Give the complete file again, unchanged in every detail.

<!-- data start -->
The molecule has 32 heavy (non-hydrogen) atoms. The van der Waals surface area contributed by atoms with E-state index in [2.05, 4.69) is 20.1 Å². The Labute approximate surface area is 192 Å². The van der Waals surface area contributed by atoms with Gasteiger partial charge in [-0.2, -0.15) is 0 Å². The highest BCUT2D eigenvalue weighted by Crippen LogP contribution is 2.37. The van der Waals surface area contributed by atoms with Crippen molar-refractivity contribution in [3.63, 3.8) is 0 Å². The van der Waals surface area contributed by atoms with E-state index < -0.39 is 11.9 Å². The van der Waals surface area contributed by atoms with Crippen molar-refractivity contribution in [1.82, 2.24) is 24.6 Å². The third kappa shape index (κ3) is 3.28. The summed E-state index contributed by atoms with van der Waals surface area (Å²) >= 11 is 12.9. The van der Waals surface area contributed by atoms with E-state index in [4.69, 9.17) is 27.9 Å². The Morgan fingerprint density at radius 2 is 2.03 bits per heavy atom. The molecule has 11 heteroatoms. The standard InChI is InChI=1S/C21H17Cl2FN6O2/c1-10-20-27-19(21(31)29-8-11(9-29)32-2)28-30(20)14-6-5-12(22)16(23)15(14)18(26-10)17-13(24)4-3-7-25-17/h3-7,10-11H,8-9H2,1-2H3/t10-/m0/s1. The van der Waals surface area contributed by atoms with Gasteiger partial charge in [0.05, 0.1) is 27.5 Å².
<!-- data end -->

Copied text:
The molecule has 32 heavy (non-hydrogen) atoms. The van der Waals surface area contributed by atoms with E-state index in [2.05, 4.69) is 20.1 Å². The Labute approximate surface area is 192 Å². The van der Waals surface area contributed by atoms with Gasteiger partial charge in [-0.2, -0.15) is 0 Å². The highest BCUT2D eigenvalue weighted by Crippen LogP contribution is 2.37. The van der Waals surface area contributed by atoms with Crippen molar-refractivity contribution in [3.63, 3.8) is 0 Å². The van der Waals surface area contributed by atoms with E-state index < -0.39 is 11.9 Å². The van der Waals surface area contributed by atoms with Crippen molar-refractivity contribution in [1.82, 2.24) is 24.6 Å². The third kappa shape index (κ3) is 3.28. The summed E-state index contributed by atoms with van der Waals surface area (Å²) >= 11 is 12.9. The van der Waals surface area contributed by atoms with E-state index in [4.69, 9.17) is 27.9 Å². The Morgan fingerprint density at radius 2 is 2.03 bits per heavy atom. The molecule has 11 heteroatoms. The standard InChI is InChI=1S/C21H17Cl2FN6O2/c1-10-20-27-19(21(31)29-8-11(9-29)32-2)28-30(20)14-6-5-12(22)16(23)15(14)18(26-10)17-13(24)4-3-7-25-17/h3-7,10-11H,8-9H2,1-2H3/t10-/m0/s1. The van der Waals surface area contributed by atoms with Gasteiger partial charge in [0.05, 0.1) is 27.5 Å².